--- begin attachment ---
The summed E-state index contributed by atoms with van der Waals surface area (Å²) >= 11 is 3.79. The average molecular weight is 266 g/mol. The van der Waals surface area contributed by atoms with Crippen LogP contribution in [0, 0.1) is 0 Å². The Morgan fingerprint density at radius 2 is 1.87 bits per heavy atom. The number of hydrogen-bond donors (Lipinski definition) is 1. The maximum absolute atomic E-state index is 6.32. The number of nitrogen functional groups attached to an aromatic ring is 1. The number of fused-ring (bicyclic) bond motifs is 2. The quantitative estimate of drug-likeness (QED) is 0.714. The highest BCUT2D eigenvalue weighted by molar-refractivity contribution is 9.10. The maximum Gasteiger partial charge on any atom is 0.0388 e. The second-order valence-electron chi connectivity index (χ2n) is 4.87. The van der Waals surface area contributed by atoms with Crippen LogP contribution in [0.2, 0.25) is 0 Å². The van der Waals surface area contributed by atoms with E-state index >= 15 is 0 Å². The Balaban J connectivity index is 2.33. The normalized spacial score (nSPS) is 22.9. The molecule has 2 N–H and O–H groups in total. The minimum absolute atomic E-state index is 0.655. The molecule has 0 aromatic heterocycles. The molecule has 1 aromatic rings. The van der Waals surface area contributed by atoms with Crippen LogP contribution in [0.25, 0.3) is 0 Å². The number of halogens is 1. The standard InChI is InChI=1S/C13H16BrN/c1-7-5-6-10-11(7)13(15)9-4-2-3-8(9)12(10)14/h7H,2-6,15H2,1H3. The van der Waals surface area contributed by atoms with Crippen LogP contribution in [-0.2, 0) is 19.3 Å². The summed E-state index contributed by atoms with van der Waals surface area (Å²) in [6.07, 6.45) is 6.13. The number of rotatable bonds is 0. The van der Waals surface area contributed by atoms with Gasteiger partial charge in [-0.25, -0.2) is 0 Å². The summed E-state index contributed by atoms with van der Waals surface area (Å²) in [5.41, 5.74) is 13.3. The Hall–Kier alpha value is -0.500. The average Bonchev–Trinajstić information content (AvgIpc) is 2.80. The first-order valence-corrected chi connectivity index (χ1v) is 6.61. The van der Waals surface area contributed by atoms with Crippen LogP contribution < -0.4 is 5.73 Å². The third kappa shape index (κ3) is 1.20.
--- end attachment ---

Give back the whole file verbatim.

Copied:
The summed E-state index contributed by atoms with van der Waals surface area (Å²) >= 11 is 3.79. The average molecular weight is 266 g/mol. The van der Waals surface area contributed by atoms with Crippen LogP contribution in [0, 0.1) is 0 Å². The Morgan fingerprint density at radius 2 is 1.87 bits per heavy atom. The number of hydrogen-bond donors (Lipinski definition) is 1. The maximum absolute atomic E-state index is 6.32. The number of nitrogen functional groups attached to an aromatic ring is 1. The number of fused-ring (bicyclic) bond motifs is 2. The quantitative estimate of drug-likeness (QED) is 0.714. The highest BCUT2D eigenvalue weighted by molar-refractivity contribution is 9.10. The maximum Gasteiger partial charge on any atom is 0.0388 e. The second-order valence-electron chi connectivity index (χ2n) is 4.87. The van der Waals surface area contributed by atoms with Crippen LogP contribution in [0.2, 0.25) is 0 Å². The van der Waals surface area contributed by atoms with E-state index >= 15 is 0 Å². The Balaban J connectivity index is 2.33. The normalized spacial score (nSPS) is 22.9. The molecule has 2 N–H and O–H groups in total. The minimum absolute atomic E-state index is 0.655. The molecule has 0 aromatic heterocycles. The molecule has 1 aromatic rings. The van der Waals surface area contributed by atoms with Crippen LogP contribution in [0.25, 0.3) is 0 Å². The number of halogens is 1. The standard InChI is InChI=1S/C13H16BrN/c1-7-5-6-10-11(7)13(15)9-4-2-3-8(9)12(10)14/h7H,2-6,15H2,1H3. The van der Waals surface area contributed by atoms with Crippen LogP contribution in [-0.2, 0) is 19.3 Å². The summed E-state index contributed by atoms with van der Waals surface area (Å²) in [6.07, 6.45) is 6.13. The number of rotatable bonds is 0. The van der Waals surface area contributed by atoms with Gasteiger partial charge in [-0.25, -0.2) is 0 Å². The summed E-state index contributed by atoms with van der Waals surface area (Å²) in [5.41, 5.74) is 13.3. The Hall–Kier alpha value is -0.500. The average Bonchev–Trinajstić information content (AvgIpc) is 2.80. The first-order valence-corrected chi connectivity index (χ1v) is 6.61. The van der Waals surface area contributed by atoms with Crippen LogP contribution < -0.4 is 5.73 Å². The third kappa shape index (κ3) is 1.20.